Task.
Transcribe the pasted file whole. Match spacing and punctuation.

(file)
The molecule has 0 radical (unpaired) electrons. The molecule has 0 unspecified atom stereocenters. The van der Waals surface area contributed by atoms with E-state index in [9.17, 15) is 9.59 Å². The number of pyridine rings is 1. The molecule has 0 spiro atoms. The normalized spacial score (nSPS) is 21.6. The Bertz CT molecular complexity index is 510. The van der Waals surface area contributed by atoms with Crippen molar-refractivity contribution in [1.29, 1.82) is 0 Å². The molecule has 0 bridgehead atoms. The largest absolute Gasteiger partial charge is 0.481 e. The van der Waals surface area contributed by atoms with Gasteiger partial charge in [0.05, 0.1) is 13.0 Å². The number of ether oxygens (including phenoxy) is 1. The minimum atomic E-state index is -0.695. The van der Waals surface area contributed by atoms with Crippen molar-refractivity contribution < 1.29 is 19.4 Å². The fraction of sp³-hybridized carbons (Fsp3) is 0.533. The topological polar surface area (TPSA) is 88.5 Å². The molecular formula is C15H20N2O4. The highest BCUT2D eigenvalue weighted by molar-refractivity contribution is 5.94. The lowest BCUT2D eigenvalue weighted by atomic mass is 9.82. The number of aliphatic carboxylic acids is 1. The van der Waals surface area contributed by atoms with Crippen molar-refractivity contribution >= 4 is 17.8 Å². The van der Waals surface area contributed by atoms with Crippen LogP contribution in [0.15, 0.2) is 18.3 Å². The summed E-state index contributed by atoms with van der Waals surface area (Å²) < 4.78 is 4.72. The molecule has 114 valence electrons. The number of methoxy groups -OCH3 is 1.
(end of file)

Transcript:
The molecule has 0 radical (unpaired) electrons. The molecule has 0 unspecified atom stereocenters. The van der Waals surface area contributed by atoms with E-state index in [9.17, 15) is 9.59 Å². The number of pyridine rings is 1. The molecule has 0 spiro atoms. The normalized spacial score (nSPS) is 21.6. The Bertz CT molecular complexity index is 510. The van der Waals surface area contributed by atoms with Crippen molar-refractivity contribution in [1.29, 1.82) is 0 Å². The molecule has 0 bridgehead atoms. The largest absolute Gasteiger partial charge is 0.481 e. The van der Waals surface area contributed by atoms with Gasteiger partial charge in [0.05, 0.1) is 13.0 Å². The number of ether oxygens (including phenoxy) is 1. The minimum atomic E-state index is -0.695. The van der Waals surface area contributed by atoms with Crippen molar-refractivity contribution < 1.29 is 19.4 Å². The fraction of sp³-hybridized carbons (Fsp3) is 0.533. The topological polar surface area (TPSA) is 88.5 Å². The molecular formula is C15H20N2O4. The highest BCUT2D eigenvalue weighted by molar-refractivity contribution is 5.94. The lowest BCUT2D eigenvalue weighted by atomic mass is 9.82. The number of aliphatic carboxylic acids is 1. The van der Waals surface area contributed by atoms with Crippen molar-refractivity contribution >= 4 is 17.8 Å². The van der Waals surface area contributed by atoms with Crippen LogP contribution in [0.15, 0.2) is 18.3 Å². The summed E-state index contributed by atoms with van der Waals surface area (Å²) < 4.78 is 4.72. The molecule has 114 valence electrons. The number of methoxy groups -OCH3 is 1.